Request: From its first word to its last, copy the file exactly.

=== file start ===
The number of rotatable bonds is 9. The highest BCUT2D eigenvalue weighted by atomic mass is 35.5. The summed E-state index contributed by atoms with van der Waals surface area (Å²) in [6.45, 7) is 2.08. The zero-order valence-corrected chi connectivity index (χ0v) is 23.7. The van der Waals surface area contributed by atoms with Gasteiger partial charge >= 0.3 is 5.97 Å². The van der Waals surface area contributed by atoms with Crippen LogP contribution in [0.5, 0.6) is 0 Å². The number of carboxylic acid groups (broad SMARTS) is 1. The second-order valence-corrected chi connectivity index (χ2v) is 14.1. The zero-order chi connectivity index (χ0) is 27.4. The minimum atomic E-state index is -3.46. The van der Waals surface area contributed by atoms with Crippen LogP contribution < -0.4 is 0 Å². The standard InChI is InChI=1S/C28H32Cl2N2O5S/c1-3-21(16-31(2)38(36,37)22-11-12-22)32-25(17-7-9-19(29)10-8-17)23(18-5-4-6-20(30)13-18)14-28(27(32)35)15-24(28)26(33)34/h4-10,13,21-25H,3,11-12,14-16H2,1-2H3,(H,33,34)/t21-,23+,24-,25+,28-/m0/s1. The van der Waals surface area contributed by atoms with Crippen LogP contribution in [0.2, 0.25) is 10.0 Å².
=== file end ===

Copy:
The number of rotatable bonds is 9. The highest BCUT2D eigenvalue weighted by atomic mass is 35.5. The summed E-state index contributed by atoms with van der Waals surface area (Å²) in [6.45, 7) is 2.08. The zero-order valence-corrected chi connectivity index (χ0v) is 23.7. The van der Waals surface area contributed by atoms with Gasteiger partial charge >= 0.3 is 5.97 Å². The van der Waals surface area contributed by atoms with Crippen LogP contribution in [0.5, 0.6) is 0 Å². The number of carboxylic acid groups (broad SMARTS) is 1. The second-order valence-corrected chi connectivity index (χ2v) is 14.1. The zero-order chi connectivity index (χ0) is 27.4. The minimum atomic E-state index is -3.46. The van der Waals surface area contributed by atoms with Crippen LogP contribution < -0.4 is 0 Å². The standard InChI is InChI=1S/C28H32Cl2N2O5S/c1-3-21(16-31(2)38(36,37)22-11-12-22)32-25(17-7-9-19(29)10-8-17)23(18-5-4-6-20(30)13-18)14-28(27(32)35)15-24(28)26(33)34/h4-10,13,21-25H,3,11-12,14-16H2,1-2H3,(H,33,34)/t21-,23+,24-,25+,28-/m0/s1. The van der Waals surface area contributed by atoms with Crippen LogP contribution in [0.2, 0.25) is 10.0 Å².